On July 7, during a public assembly in Takahama, Fukui Prefecture, Shunichi Tanaka, head of Japan's Nuclear Regulation Authority, was asked how his organization would respond to a North Korean missile attack. Tanaka replied that it would make more sense for North Korea to hit Tokyo with a missile than "drop it on a small (nuclear) reactor." Though meant as a joke, the comment was condemned by many, including the environmental minister, who is basically Tanaka's boss. Tanaka apologized.

In its July 11 edition, Tokyo Shimbun did not mention the remark, but it did reference the late journalist Yuyu Kiryu's similarly dismissive attitude toward civil defense schemes in 1933, in an article about a safety drill that took place in Saijo, Ehime Prefecture on July 10. The reporters related how sirens blared and students at an elementary school, who were outside at the time, immediately ran into the gymnasium, crouched on the floor and put their arms over their heads. At a community center, seniors were weeding the grounds. They, too, ran indoors. The whole thing lasted 10 minutes.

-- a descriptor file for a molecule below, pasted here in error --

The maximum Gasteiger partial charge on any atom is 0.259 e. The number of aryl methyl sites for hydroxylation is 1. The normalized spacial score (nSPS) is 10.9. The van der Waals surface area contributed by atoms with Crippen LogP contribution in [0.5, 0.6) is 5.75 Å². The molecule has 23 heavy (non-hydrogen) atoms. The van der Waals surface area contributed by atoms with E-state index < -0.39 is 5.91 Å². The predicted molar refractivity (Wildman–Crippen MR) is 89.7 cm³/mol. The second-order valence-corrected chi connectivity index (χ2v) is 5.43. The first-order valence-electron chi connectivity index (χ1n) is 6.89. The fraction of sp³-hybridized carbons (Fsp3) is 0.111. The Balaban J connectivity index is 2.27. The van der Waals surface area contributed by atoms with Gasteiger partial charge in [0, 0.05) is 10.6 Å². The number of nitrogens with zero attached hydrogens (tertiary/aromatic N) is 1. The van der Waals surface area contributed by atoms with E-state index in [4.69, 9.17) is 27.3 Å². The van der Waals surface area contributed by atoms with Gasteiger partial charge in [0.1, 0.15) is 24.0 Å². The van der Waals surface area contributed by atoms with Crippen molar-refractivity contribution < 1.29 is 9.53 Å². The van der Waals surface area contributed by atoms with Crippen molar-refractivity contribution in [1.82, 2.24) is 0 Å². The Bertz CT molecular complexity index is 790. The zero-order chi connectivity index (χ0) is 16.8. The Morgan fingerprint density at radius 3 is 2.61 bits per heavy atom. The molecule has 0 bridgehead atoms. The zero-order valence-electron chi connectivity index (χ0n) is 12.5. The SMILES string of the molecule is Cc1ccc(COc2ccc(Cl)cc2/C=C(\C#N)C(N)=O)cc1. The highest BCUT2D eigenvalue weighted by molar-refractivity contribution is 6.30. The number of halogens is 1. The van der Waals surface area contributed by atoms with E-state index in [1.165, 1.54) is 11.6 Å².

Tokyo Shimbun talked to participants and found that many, while understanding the purpose of the drills, didn't seem to think they would be effective in the event of a real North Korean missile attack. "There would be no perfectly safe place," one community organizer admitted. "And asking us to evacuate just causes confusion."